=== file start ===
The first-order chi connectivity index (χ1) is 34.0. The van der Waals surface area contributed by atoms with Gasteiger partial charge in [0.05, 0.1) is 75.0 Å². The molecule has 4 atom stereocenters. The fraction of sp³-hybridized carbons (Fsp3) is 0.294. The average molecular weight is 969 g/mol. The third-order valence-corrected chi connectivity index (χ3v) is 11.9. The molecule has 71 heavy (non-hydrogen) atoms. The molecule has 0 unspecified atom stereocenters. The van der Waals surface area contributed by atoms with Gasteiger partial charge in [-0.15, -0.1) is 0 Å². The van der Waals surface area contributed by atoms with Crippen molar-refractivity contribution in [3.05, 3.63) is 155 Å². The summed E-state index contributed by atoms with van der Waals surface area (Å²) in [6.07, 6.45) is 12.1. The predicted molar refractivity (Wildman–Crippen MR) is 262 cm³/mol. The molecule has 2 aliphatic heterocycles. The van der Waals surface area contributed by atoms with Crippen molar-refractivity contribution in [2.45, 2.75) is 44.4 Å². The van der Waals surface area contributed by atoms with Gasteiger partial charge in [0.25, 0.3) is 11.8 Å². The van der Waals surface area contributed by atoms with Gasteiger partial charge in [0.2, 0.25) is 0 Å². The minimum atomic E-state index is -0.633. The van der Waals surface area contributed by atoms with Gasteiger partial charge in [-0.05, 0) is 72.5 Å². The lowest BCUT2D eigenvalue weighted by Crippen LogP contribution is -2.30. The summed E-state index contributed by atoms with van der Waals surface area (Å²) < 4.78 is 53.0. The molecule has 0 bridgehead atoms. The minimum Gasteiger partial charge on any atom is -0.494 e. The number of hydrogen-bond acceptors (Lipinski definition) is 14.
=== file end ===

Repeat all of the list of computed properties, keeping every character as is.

The first-order chi connectivity index (χ1) is 34.0. The van der Waals surface area contributed by atoms with Gasteiger partial charge in [0.05, 0.1) is 75.0 Å². The molecule has 4 atom stereocenters. The fraction of sp³-hybridized carbons (Fsp3) is 0.294. The average molecular weight is 969 g/mol. The third-order valence-corrected chi connectivity index (χ3v) is 11.9. The molecule has 71 heavy (non-hydrogen) atoms. The molecule has 0 unspecified atom stereocenters. The van der Waals surface area contributed by atoms with Gasteiger partial charge in [-0.15, -0.1) is 0 Å². The van der Waals surface area contributed by atoms with Crippen molar-refractivity contribution in [3.05, 3.63) is 155 Å². The summed E-state index contributed by atoms with van der Waals surface area (Å²) in [6.07, 6.45) is 12.1. The predicted molar refractivity (Wildman–Crippen MR) is 262 cm³/mol. The molecule has 2 aliphatic heterocycles. The van der Waals surface area contributed by atoms with Crippen molar-refractivity contribution in [2.45, 2.75) is 44.4 Å². The van der Waals surface area contributed by atoms with Gasteiger partial charge in [0.25, 0.3) is 11.8 Å². The van der Waals surface area contributed by atoms with Gasteiger partial charge in [0.2, 0.25) is 0 Å². The minimum atomic E-state index is -0.633. The van der Waals surface area contributed by atoms with Gasteiger partial charge in [-0.05, 0) is 72.5 Å². The lowest BCUT2D eigenvalue weighted by Crippen LogP contribution is -2.30. The summed E-state index contributed by atoms with van der Waals surface area (Å²) < 4.78 is 53.0. The molecule has 0 bridgehead atoms. The minimum Gasteiger partial charge on any atom is -0.494 e. The number of hydrogen-bond acceptors (Lipinski definition) is 14.